Imagine a world where the content you view on the Internet is tightly controlled by your Internet service provider. What would you say if I told you that world is now a reality?
Case in point — in January of 2014, a U.S. Federal Court rejected FCC “net-neutrality” regulations, which would enforce rules requiring Internet service providers to enable access to all online content and applications regardless of the information or the source. Favoring, blocking or manipulating service quality for particular services or content would be prohibited.
While the United States does not create the rules for Internet access across the entire world, it does often influence how rules are implemented elsewhere. The headquarters of most major online services are in the United States. This could mean that ISPs influencing content delivery of information could affect the rest of the world as well.
The question everyone is asking right now is whether the lack of regulation is going to lead to ISP’s like Verizon immediately implementing service controls that negatively influence the quality of services like Netflix or Hulu, in favor of the digital streaming services offered by the ISP or its partners? Will the Internet service companies increase profits by demanding those companies pay them “service delivery” fees? Will Internet users like you and I have to start paying higher fees for access to those services?
These are the questions we’re exploring in today’s MUO Debates forum. Please check out how MUO authors feel this will change online freedom to information, and then offer your own opinion in the comments area. Don’t forget to cast your vote at the end of this debate as well!
George Root – Google, Amazon and Others Will Fight Back
I think that providers such as Verizon completely underestimate the financial strength of Google, Amazon, and other large websites. It may be more beneficial for Google to expand its current provider network than pay Verizon more money to do something that should be free.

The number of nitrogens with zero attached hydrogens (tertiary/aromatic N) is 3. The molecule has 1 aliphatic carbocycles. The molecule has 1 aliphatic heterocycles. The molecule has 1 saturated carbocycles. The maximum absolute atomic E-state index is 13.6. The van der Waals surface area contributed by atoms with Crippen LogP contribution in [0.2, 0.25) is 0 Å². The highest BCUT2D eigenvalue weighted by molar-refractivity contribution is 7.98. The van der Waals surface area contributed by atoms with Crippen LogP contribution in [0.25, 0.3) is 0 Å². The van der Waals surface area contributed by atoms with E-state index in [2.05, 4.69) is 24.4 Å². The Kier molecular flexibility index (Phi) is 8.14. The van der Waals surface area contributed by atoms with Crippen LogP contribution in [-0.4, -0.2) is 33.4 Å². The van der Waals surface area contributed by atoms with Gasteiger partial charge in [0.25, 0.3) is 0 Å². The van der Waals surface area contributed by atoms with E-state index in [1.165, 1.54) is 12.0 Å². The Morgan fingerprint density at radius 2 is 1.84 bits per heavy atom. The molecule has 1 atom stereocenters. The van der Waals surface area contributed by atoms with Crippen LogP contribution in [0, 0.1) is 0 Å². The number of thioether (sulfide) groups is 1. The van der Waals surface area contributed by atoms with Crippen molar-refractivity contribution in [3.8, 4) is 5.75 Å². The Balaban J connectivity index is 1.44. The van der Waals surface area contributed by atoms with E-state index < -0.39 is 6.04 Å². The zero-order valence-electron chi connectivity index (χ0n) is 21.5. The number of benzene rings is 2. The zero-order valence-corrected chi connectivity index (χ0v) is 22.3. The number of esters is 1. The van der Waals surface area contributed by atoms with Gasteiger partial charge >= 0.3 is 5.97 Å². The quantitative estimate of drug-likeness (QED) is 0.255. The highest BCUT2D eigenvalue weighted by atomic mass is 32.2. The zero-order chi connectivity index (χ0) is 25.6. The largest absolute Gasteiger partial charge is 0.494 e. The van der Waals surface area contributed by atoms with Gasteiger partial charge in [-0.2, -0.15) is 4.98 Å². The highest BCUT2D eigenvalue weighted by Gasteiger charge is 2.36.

It seems that many of the larger ISPs are also cable television providers who are used to regulating the kind of content that people can see on their televisions. In that respect, cable television providers are a lot like the music industry in that neither is able to accept the fact that they have to evolve to survive the changes the Internet brings, instead of trying to alter the Internet to their liking.
Of course, the fear is that Google starts its own ISP and suddenly websites start paying a premium to get seen on the larger Google network, but that already happens now to an extent. If I wanted my website to be seen by millions of users everyday, I could pay Google a ton of money and my website would have traffic. But it is that organic piece of web traffic growth that allows content to bring in traffic over time, which keeps people going.
In the end, I think that issues like this are resolved by the undying notion that the Internet should be a level playing field for everyone. If Verizon tries to squeeze websites to be seen on the larger network, then another Internet network will pop up that does not charge that premium. Greed will only take a company so far. After all, these are techies that Verizon is messing with and the techies always know a way around everything.
Ryan – Cable Company Tactics Are The Problem
One of my biggest concerns with Net Neutrality (or lack thereof) is that the Internet will become just like cable television. In fact, it may well be the existence of the cable company fiefdoms in most local areas that leads to the problems from a lack of Net Neutrality.
What if your ISP decides that it wants to impede your video stream from Netflix, while providing a full, open bandwidth to its own competing video streaming features? Netflix has publicly stated that it fears this. What can you do? Switch your ISP? Many people don’t have a choice because, again, the same cable companies control the system. If you’re lucky, you may be able to switch to a DSL phone-based service — but again, that ISP could now take the same bandwidth-throttling tactics as well.